Wednesday, 18 August 2010

On the phrase, "He is God"

I searched MARS to find commentary on the meaning of the phrase "He is God" and found a couple of passages from Abdu'l-Baha about it. Confirming the principle that the Word of God has multiple meanings, Abdu'l-Baha gives two different, but complementary meanings, neither of which I want to dwell on here, for another meaning is found in Baha'u'llah's Commentary on a Verse of Rumi, which I do want to discuss. But I will quickly cover Abdu'l-Baha's two meanings as well.
The first comment I found from Abdu'l-Baha appears in Promulgation of Universal Peace. He mentions it while explaining the opening verse from John ("In the beginning was the Word, and the Word was with God, and the Word was God") and how this bears on the station of Christ and the fact that he is the Word. In response, Abdu'l-Baha explains that Christ embodied all the perfections of God, therefore it can be said that "He is God".
"'The Word was with God.' The Christhood means not the body of Jesus but the perfection of divine virtues manifest in Him. Therefore, it is written, "He is God." This does not imply separation from God, even as it is not possible to separate the rays of the sun from the sun. The reality of Christ was the embodiment of divine virtues and attributes of God. For in Divinity there is no duality. All adjectives, nouns and pronouns in that court of sanctity are one; there is neither multiplicity nor division. The intention of this explanation is to show that the Words of God have innumerable significances and mysteries of meanings - each one a thousand and more." (Promulgation of Universal Peace, p 155)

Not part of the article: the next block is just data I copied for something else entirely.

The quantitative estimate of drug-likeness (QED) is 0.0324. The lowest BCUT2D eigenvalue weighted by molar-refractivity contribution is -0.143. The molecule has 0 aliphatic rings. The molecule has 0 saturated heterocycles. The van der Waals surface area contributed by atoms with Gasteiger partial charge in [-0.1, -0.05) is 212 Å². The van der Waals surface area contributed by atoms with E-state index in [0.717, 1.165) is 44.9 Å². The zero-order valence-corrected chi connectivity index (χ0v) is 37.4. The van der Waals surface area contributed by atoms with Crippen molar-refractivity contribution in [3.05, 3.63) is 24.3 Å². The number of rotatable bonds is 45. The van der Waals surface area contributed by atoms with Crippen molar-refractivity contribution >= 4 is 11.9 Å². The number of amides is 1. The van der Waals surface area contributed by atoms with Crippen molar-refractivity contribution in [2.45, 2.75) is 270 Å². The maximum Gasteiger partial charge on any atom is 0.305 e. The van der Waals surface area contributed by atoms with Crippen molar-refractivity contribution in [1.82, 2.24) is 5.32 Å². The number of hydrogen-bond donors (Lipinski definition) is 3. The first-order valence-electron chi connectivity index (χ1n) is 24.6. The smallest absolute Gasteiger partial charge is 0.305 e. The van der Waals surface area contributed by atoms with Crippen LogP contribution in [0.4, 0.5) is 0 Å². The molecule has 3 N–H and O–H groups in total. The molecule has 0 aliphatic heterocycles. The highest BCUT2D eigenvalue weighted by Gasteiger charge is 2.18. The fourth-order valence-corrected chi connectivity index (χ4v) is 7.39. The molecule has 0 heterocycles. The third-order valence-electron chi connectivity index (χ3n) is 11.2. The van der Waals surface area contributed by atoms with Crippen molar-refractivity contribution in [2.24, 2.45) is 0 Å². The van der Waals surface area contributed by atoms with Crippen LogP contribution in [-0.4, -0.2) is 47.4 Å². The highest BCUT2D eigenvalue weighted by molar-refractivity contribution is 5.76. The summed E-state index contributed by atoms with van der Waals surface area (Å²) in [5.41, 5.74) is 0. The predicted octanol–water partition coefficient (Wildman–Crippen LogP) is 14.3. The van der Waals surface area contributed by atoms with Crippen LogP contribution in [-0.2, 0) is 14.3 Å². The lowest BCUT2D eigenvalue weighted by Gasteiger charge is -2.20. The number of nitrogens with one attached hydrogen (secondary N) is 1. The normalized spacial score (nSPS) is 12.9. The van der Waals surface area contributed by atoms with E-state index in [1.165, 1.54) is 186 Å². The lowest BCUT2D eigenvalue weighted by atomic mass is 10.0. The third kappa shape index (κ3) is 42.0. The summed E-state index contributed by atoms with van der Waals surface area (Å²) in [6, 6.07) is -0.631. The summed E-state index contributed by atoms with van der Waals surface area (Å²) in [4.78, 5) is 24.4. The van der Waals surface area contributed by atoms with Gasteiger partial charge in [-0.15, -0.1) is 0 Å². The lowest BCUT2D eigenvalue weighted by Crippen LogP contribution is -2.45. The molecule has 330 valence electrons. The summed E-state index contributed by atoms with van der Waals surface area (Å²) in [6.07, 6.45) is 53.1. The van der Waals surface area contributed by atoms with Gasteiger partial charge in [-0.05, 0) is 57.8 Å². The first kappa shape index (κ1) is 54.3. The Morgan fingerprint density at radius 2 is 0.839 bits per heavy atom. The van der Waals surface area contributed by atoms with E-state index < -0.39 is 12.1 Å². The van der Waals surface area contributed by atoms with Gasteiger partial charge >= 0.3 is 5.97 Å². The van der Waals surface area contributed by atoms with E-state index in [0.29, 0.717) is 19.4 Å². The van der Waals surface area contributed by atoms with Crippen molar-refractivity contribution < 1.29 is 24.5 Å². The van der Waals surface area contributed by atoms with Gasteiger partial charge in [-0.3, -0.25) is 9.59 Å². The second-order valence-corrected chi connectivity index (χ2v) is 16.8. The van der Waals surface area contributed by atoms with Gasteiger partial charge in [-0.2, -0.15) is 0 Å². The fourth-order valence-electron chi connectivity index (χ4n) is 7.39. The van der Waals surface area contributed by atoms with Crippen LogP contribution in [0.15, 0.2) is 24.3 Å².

Given that "He is God" can mean "Christ is God", it is also the case that "He is God" means "Baha'u'llah is God".
The second comment from Abdu'l-Baha is from volume 3 of Tablets of Abdu'l-Baha. It is a short tablet written specifically to explain the meaning of the phrase. Abdu'l-Baha says it means that the Essence of God cannot be accessed by humans and that our access to God is through Baha'u'llah.
"Thou hast asked regarding the phrase, 'He is God!' written above the Tablets. By this Word it is intended that no one hath any access to the Invisible Essence. The way is barred and the road is impassable. In this world all men must turn their faces toward 'Him-whom God-shall-Manifest.' He is the 'Dawning-place of Divinity' and the 'Manifestation of Deity.' He is the 'Ultimate Goal,' the 'Adored One' of all and the 'Worshipped One' of all." (Tablets of Abdu'l-Baha Vol 3*, p 485)
The point seems to be that, because our access to the essence of God is cut off, we therefore access God through Baha'u'llah; in which case, we can say: "He [Baha'u'llah] is God".
The two definitions are therefore closely related: one says "Christ is God" and the other says "Baha'u'llah is God"; but in both, the basic idea is that the Essence of God is out of reach, therefore, we say that the manifestation is God. And it doesn't matter which manifestation we are talking about, they are all "God" from the point of view of their divine stations.
Baha'u'llah's discussion of the phrase "He is God" in his Commentary on a Verse of Rumi appears to give a new, but no doubt related, meaning. It comes out of a fascinating paragraph, which begins with the bald statement: "These days are the manifestation of the firm and incontrovertible phrase, 'No God is there but He.'" [para 2] For years, I understood Baha'u'llah to be referring to the new Day of God when he used the words "these days". And perhaps he does, but I'll pass over that issue for now because more evidence about it comes up later. The rest of the first sentence - "God is there but He" - seems straightforward, until Baha'u'llah expands on its implications in the next sentence. He goes on to explain the significance of the way the famous "No" phrase is worded. In particular, the fact that the word "no" is at the beginning of the phrase and precedes the word "God" means that the negative idea of "no" appears to dominate over the positive idea of God. As Baha'u'llah puts it: "The negative particle modifying the positive noun is prior to and has taken precedence over the essence of affirmation."